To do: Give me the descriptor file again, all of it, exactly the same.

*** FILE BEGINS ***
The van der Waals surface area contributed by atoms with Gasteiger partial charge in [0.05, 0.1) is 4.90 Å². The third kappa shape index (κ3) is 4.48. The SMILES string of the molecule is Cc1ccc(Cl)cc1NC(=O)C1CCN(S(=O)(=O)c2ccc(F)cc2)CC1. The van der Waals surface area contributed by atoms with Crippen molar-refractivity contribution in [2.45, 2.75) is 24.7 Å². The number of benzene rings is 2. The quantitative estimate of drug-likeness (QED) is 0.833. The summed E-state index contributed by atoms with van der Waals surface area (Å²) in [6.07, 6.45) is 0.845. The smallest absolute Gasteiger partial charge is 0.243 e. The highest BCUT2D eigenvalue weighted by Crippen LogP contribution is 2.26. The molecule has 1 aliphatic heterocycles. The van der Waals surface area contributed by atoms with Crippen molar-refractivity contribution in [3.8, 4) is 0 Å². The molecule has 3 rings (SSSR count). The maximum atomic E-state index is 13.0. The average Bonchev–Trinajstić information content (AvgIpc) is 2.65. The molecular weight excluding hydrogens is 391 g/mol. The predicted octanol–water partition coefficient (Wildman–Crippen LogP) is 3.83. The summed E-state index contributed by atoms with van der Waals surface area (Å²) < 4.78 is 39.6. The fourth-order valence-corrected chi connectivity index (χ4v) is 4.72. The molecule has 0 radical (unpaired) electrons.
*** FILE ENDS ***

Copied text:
The van der Waals surface area contributed by atoms with Gasteiger partial charge in [0.05, 0.1) is 4.90 Å². The third kappa shape index (κ3) is 4.48. The SMILES string of the molecule is Cc1ccc(Cl)cc1NC(=O)C1CCN(S(=O)(=O)c2ccc(F)cc2)CC1. The van der Waals surface area contributed by atoms with Crippen molar-refractivity contribution in [2.45, 2.75) is 24.7 Å². The number of benzene rings is 2. The quantitative estimate of drug-likeness (QED) is 0.833. The summed E-state index contributed by atoms with van der Waals surface area (Å²) in [6.07, 6.45) is 0.845. The smallest absolute Gasteiger partial charge is 0.243 e. The highest BCUT2D eigenvalue weighted by Crippen LogP contribution is 2.26. The molecule has 1 aliphatic heterocycles. The van der Waals surface area contributed by atoms with Crippen molar-refractivity contribution in [3.8, 4) is 0 Å². The molecule has 3 rings (SSSR count). The maximum atomic E-state index is 13.0. The average Bonchev–Trinajstić information content (AvgIpc) is 2.65. The molecular weight excluding hydrogens is 391 g/mol. The predicted octanol–water partition coefficient (Wildman–Crippen LogP) is 3.83. The summed E-state index contributed by atoms with van der Waals surface area (Å²) < 4.78 is 39.6. The fourth-order valence-corrected chi connectivity index (χ4v) is 4.72. The molecule has 0 radical (unpaired) electrons.